Analysis of the image of the ghost in The Woman Warrior

2011-04-24 看过
    教授给我们布置的group essay, 希望对留学生有点用.

Analysis of the image of the ghost in The Woman Warrior

    Stories about ghosts are one of the most important features of this novel. Maxine searches through her family’s past, and other stories which are also ridden with ghosts, in hopes of finding a role model. The importance of ghosts in the story, and in Maxine’s life is represented by the book’s subtitle "Memoirs of a Girlhood Among Ghosts."
    There are thousands of ghost stories in Chinese culture. The novel Journey to the West, which is one of the four great classical novels of Chinese literature, is full of ghosts, most of which are evil, and eat people. The novel Strange Stories from a Chinese Studio, which is a collection of nearly five-hundred mostly-supernatural tales written by Pu Songlin, is also full of ghosts, though most of them are warm and kind-hearted. Not all ghosts were evil in Chinese culture, and literature.
        The image of the ghost in Chinese culture changes with the given circumstances. Ghosts could be, ethereal beings who still dwell in our world, memories, or even real people. When the western powers invaded in 1860, they ended up holding power in China for almost a hundred years. At that time, the Chinese used “ghost” as a derogatory term for the invaders; they called European invaders "west foreign ghosts,” and Japanese invaders as "east foreign ghosts.” That’s how real people became referred to as ghosts. Maxine uses this terminology to refer to some Americans who would come up to the door of her house. She called them ghosts, even though they were real, palpable beings, not a faded memory or ethereal entity.
        The thought of the ghost of her nameless aunt haunts Maxine in the beginning of the story. The first sentence of the chapter "No Name Woman" is "you must not tell anyone.” Her mother told her this, even though she herself is breaking her husbands rule, which is to not speak of the aunt. Her aunt is the victim of traditional chinese culture, where men really held the power. Her aunt committed suiced with her new born baby after the villagers raided her house. From then on, the family of the Maxine tries to “forget” about the aunt. Though, the family is not entirely successful in wiping her from their minds. "My aunt haunts me-- her ghost drawn to me because now, after fifty years of neglect, I alone devote pages of paper to her, though not origamied into houses and clothes. I do not think she always means me well. I am telling on her, and she was a spite suicide, drowning herself in the drinking water. The Chinese are always very frightened of the drowned one, whose weeping ghost, wet hair hanging and skin bloated, waits silently by the water to pull down a substitute" (Kingston 16). However, in the eyes of the Maxine, her aunt is somewhat of a role model, because though she wasn’t successful in the end, she still fought against fate, and traditional culture. Her aunt protested with committed suicide in the village well, so she in turn became the role model of protesting traditional culture. Maxine uses her writing to avenge her aunt. In Chinese tradition, the ghost who has avenged could finish the reincarnation.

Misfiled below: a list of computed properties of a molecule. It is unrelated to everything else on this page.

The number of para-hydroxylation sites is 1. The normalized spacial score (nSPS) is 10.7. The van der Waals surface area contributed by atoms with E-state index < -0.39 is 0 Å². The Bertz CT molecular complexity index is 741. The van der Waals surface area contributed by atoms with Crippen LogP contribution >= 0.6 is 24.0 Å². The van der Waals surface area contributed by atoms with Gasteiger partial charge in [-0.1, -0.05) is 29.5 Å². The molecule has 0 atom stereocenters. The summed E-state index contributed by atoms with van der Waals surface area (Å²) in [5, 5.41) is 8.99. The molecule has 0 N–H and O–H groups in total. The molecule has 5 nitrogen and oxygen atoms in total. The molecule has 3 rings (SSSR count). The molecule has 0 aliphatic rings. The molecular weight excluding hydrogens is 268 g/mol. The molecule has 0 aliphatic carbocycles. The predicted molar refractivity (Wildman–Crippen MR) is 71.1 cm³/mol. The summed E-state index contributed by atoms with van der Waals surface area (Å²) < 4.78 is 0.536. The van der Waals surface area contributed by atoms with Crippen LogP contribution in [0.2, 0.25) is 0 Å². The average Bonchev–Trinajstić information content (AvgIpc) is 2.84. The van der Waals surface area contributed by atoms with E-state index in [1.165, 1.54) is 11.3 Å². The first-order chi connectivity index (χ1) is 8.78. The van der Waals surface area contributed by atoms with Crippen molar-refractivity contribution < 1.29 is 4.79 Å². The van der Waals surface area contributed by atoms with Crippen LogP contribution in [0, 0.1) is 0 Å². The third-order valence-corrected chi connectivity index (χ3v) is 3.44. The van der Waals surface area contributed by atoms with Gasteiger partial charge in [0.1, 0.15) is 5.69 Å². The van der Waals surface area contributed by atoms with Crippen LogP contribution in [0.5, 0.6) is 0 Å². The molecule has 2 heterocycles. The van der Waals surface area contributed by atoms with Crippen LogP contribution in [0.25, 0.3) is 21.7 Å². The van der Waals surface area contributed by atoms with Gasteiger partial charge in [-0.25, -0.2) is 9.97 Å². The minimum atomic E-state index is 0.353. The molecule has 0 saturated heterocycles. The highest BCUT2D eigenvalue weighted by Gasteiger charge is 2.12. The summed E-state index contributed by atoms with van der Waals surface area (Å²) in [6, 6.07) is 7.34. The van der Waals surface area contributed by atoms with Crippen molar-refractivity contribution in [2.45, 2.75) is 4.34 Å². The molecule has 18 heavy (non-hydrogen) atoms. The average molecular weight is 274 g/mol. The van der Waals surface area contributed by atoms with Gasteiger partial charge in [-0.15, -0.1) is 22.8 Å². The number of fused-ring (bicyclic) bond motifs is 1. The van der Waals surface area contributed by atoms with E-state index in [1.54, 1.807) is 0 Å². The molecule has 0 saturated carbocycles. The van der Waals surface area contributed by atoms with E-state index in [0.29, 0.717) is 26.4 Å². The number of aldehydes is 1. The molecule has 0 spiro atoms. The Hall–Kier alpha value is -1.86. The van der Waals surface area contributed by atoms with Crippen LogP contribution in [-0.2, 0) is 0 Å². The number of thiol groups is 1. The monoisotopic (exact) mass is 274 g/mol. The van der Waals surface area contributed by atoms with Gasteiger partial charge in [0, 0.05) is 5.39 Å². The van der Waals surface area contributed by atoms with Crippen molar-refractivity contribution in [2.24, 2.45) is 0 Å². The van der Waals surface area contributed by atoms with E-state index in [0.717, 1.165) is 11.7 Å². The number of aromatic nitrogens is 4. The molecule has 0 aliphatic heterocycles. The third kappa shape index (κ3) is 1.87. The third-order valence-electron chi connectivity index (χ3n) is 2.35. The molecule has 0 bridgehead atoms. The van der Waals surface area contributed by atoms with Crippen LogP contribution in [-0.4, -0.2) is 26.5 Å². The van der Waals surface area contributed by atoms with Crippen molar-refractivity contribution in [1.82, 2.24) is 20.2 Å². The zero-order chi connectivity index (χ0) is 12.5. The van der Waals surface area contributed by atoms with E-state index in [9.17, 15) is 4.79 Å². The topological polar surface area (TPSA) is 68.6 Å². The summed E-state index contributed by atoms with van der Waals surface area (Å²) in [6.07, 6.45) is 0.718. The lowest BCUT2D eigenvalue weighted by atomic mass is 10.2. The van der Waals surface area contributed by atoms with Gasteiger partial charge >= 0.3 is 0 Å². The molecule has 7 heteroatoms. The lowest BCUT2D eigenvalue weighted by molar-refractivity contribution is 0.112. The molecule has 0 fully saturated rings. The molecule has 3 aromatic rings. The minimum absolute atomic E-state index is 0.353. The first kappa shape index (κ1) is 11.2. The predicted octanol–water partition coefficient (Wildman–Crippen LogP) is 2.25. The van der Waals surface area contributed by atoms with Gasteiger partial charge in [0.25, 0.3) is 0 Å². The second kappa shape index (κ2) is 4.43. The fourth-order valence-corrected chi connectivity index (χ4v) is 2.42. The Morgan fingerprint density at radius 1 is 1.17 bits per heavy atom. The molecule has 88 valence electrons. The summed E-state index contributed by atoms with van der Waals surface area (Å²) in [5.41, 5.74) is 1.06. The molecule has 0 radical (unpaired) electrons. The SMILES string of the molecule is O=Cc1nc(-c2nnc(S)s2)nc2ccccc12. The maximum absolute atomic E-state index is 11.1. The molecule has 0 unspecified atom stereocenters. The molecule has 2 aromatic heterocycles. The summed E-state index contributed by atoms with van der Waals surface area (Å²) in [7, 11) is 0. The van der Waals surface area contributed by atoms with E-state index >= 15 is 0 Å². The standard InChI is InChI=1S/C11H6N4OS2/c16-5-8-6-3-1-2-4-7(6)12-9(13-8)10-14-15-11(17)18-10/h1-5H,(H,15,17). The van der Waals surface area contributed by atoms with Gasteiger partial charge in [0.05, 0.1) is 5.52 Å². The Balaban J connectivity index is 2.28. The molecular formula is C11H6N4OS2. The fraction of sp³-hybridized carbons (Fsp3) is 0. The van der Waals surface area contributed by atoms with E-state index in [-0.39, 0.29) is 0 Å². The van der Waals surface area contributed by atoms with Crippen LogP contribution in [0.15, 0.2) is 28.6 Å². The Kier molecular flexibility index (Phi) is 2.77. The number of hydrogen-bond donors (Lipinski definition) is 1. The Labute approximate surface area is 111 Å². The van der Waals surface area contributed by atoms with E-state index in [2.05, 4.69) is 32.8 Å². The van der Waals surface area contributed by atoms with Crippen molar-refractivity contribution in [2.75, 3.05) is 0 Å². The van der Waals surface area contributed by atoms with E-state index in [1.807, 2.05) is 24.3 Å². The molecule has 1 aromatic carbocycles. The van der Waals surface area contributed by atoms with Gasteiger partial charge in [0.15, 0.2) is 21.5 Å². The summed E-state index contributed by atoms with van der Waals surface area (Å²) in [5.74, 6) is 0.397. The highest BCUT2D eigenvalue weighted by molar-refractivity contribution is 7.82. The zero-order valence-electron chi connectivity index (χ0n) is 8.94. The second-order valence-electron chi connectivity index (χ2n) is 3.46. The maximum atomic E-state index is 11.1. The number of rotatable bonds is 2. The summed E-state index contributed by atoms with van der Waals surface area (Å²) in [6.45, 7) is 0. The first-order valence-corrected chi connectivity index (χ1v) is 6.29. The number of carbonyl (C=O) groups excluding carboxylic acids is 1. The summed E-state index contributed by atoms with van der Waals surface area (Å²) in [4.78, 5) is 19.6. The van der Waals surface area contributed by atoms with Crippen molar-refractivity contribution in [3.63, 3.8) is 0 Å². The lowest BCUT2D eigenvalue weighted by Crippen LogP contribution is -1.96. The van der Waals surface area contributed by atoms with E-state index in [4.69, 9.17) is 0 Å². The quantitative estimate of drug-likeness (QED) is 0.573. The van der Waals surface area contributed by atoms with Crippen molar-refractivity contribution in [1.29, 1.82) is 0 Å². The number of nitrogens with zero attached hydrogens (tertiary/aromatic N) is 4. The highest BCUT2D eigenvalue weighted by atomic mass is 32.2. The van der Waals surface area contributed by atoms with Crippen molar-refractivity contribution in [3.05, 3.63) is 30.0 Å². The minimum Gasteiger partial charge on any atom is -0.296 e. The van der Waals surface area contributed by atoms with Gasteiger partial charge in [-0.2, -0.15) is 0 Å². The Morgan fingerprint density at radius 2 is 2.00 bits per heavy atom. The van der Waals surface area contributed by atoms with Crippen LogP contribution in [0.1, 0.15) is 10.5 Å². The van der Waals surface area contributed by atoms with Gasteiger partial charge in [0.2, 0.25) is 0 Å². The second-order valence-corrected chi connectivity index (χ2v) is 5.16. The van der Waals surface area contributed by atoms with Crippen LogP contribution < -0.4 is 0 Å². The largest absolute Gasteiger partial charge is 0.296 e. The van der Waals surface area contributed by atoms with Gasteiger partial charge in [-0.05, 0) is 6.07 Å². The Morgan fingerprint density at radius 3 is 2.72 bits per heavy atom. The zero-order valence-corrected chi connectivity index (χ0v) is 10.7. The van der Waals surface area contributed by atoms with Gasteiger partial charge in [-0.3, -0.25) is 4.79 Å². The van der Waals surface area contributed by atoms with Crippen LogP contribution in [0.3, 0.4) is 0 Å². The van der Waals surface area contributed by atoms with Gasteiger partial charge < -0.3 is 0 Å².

"We could be heroines, swordsmen"( page 18). In chapter 2, the story of Fa Mu Lan is totally different from the traditional Chinese story. The purpose of changing the story is drawing a new image of the woman warrior so that is the same as Maxine imagines it. When Fa Mu Lan studies the fighting skills in mountains for 15 years ; she finishes studying, constructs an army, kill the greedy officials, and avenges the villagers. The interesting part in this chapter is that Fa Mu Lan becomes the ghost. "It was a wedding. My mother was talking to the hosts: 'Thank you for taking our daughter. Wherever she is, she must be happy now. She will certainly come back if she is alive, and if she is a spirit, you have given her a descent line” (Kingston 31). In the Chinese culture, a "ghost wedding" is a way to comfort the relatives with an early death, then organize for them in the form of a ghost marriage.
      In chapter 3, more and more ghosts are described in the novel. The environment in which Maxine lived is full of white people. "We were regularly visited by the Mail Ghost, Meter Reader Ghost, Garbage Ghost. Staying off the streets did no good. They came nosing at windows- Social Worker Ghosts; Public Health Nurse Ghosts; Factory Ghosts recruiting workers during the war( they promised free child care, which our mother turned down); two Jesus Ghost who had formerly worked in China." All the information provided by Maxine’s parents about the white people is bad. Because the first generation chinese tries to keep their culture in the small range, isolated with the outer world. However, paradoxically, when Maxine's mother keep telling the stories about the ghost, she tried to instill the idea of traditional Chinese. However, what Maxine's mother did is totally different. Studying in medicine school, catching the ghost in dormitory, reuniting with her husband in U.S, telling the story about the no name aunt to Maxine and encouraging Moon Orchid come to U.S, even mother's name, Brave Orchid, has the same pronunciation with Fa Mu Lan in Chinese. All these things tells Maxine that her mother is a real woman warrior. When Maxine was hearing the stories about the ghost, she tried to resist the influence of these traditional Chinese culture. Finally, she uses her pen to express her new ideology, which is the common ideology in American Born Chinese.
       Ghost is just a carrier, it represented the traditional chinese culture. Maxine finally beat it down. She uses her writing to set a new model in American Born Chinese.
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